Donald Steelman

Obituary of Donald Richard Steelman

Donald Richard Steelman, age 87, passed away Tuesday, December 7, 2021, at home with members of his family, in Laughlin, Nevada. He was born March 27, 1934, in Lewes, Delaware, to Flossie Gertrude (Mitchell) and Raymond Edward Steelman.


Don grew up in Lewes, close to the sea and surrounded by nature and family, both of which he loved.  His siblings were a half-brother, Charles Lynch, a half-sister, Kathleen Lynch, both of whom were considerably older than Don, an older brother, Edward, and a younger sister, Gail. 


As a youth Don was allowed a lot of freedom to roam through fields and streams, and he enjoyed following his father on walks that sometimes resulted in identifying ancient Native American burial sites.  He also shared with family members an account from when he was about seven or eight years old.  He was aboard a relatively large boat of some sort.  Through a series of events, Don fell overboard, and was underwater long enough to experience what he realized was his own death.  He said that just as he felt his sight blacking out, he saw a brilliant light appearing in his field of vision.  In this light was a large man, who told him that it was not his time to pass, he could not stay – he needed to go back to his life – and immediately he felt a tug on his ankle that resulted in his being hauled back out of the water by some men and resuscitated.  After that experience he never felt the fear of death quite like most folks.


As he grew into adulthood, Don served for several years in the Air Force,  having been stationed in Iceland, Utah and Idaho.  He also served in the Idaho Air National Guard before he left the military for the civilian world, working as a dispatcher for American Airlines until he retired, with a small departure in the middle years, when he ran his own real estate business.  In summing up his real estate experience, he declared that he enjoyed having someone else worry about weekly days off, and time off for vacations - with pay.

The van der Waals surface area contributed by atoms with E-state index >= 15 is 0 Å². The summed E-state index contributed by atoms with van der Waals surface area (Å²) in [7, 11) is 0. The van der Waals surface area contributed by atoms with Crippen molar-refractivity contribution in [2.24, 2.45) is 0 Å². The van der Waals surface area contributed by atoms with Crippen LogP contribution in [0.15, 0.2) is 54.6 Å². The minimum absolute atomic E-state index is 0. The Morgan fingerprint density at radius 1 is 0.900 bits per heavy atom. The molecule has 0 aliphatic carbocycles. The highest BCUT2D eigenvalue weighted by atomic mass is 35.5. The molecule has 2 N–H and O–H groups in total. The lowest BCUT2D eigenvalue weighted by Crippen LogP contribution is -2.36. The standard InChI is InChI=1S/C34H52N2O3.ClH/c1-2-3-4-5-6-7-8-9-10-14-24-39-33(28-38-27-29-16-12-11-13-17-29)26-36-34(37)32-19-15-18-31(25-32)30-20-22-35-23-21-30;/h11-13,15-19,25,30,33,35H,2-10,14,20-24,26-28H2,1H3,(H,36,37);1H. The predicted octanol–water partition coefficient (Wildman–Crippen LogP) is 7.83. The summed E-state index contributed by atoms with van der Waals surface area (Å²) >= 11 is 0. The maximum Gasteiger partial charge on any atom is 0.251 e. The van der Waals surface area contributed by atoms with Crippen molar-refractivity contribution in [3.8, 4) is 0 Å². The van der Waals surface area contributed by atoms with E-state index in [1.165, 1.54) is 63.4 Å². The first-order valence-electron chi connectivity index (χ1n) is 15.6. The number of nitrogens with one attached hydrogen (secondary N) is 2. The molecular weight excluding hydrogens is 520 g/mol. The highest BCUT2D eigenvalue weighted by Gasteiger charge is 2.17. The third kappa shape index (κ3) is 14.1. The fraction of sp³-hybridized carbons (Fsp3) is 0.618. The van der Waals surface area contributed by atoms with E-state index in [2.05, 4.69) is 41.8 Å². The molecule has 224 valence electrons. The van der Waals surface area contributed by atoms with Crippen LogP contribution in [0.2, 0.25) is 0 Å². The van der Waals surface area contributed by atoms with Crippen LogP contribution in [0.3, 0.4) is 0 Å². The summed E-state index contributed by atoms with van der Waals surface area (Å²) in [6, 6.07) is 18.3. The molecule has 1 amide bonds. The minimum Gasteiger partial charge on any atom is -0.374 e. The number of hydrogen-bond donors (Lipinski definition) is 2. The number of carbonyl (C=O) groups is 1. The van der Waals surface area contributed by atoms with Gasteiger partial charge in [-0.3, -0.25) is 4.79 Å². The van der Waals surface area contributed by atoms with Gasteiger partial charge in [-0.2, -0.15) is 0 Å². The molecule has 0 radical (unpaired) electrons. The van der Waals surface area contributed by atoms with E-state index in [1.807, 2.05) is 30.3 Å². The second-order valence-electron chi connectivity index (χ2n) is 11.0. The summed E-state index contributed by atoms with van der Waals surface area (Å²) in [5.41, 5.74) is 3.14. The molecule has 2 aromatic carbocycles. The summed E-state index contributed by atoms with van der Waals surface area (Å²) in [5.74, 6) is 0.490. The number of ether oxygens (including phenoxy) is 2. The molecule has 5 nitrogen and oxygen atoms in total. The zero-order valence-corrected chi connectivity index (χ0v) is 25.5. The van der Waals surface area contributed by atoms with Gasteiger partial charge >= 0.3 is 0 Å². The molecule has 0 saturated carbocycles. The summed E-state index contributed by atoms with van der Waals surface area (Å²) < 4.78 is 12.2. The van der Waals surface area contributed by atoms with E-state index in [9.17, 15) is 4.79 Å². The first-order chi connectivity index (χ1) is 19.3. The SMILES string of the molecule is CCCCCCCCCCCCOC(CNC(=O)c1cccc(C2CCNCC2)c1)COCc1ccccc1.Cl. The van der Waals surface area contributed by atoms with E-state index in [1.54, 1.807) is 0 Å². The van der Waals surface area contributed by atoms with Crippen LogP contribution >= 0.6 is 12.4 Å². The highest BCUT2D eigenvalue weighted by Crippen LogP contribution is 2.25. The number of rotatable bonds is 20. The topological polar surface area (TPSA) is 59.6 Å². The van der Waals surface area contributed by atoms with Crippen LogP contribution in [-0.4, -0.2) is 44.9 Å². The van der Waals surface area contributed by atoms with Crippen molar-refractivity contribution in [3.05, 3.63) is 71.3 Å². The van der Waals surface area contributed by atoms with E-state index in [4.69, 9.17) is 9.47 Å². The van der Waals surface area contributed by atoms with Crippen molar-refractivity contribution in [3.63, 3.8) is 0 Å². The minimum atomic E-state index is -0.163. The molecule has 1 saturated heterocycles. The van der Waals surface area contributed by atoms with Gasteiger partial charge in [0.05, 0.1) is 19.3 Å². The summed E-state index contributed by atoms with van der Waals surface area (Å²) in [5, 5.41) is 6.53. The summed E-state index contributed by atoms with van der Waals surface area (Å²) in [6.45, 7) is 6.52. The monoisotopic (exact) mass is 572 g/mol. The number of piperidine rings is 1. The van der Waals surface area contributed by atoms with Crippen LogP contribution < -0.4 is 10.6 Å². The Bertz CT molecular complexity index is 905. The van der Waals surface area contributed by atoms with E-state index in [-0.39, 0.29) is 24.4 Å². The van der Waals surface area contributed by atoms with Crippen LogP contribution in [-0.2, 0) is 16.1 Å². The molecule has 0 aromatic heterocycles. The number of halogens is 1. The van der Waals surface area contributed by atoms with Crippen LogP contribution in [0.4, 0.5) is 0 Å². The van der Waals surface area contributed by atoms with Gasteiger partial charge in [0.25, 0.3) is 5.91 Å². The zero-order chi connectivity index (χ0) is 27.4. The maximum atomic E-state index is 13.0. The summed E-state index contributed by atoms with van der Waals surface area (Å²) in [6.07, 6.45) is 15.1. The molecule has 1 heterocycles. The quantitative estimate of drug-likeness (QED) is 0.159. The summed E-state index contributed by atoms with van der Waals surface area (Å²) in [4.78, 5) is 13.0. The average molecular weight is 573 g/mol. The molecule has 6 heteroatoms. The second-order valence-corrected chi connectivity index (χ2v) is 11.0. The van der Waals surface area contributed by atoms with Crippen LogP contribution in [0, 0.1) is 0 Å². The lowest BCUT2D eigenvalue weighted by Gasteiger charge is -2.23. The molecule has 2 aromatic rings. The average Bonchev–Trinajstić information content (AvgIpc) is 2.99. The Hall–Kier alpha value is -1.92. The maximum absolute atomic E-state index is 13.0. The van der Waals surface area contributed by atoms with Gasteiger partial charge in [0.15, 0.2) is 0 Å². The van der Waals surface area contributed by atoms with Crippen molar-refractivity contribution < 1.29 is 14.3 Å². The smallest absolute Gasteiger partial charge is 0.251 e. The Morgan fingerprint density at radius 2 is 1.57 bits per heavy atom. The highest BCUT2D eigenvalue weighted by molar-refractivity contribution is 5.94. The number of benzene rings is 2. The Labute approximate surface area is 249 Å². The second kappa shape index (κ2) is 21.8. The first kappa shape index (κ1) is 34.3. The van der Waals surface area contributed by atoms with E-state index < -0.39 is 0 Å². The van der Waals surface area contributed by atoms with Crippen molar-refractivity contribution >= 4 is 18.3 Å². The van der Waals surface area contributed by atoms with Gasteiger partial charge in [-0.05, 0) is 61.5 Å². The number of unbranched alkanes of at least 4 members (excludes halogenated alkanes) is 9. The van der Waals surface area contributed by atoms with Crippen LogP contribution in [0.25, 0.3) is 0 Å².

Don was constantly busy, and he always had interesting avocations: building trimaran boats; being his own mechanic for the different cars he owned; panning and dry-washing for gold – which earned him a national title; beekeeping, which expanded into a side business of collecting, processing and shipping lion dung to keep bears away from beehives; being a certified Scuba Diving Instructor; and running Aquaskims, an international business producing walk-on-water shoes, like deep skis made of high-density polystyrene foam for buoyancy.


When he retired, he began simultaneously building a monolithic dome  and an airplane hangar, the one to house his family and the other to house the Velocity airplane that he spent over twenty years building.  The airplane was begun in Texas, before he retired, but it followed him to Mohave Valley, Arizona, and kept him fully engaged for years after he was living in the dome.  He finally got his Velocity air-worthy, and flew it on its maiden flight; some of his most hard-earned and appreciated work.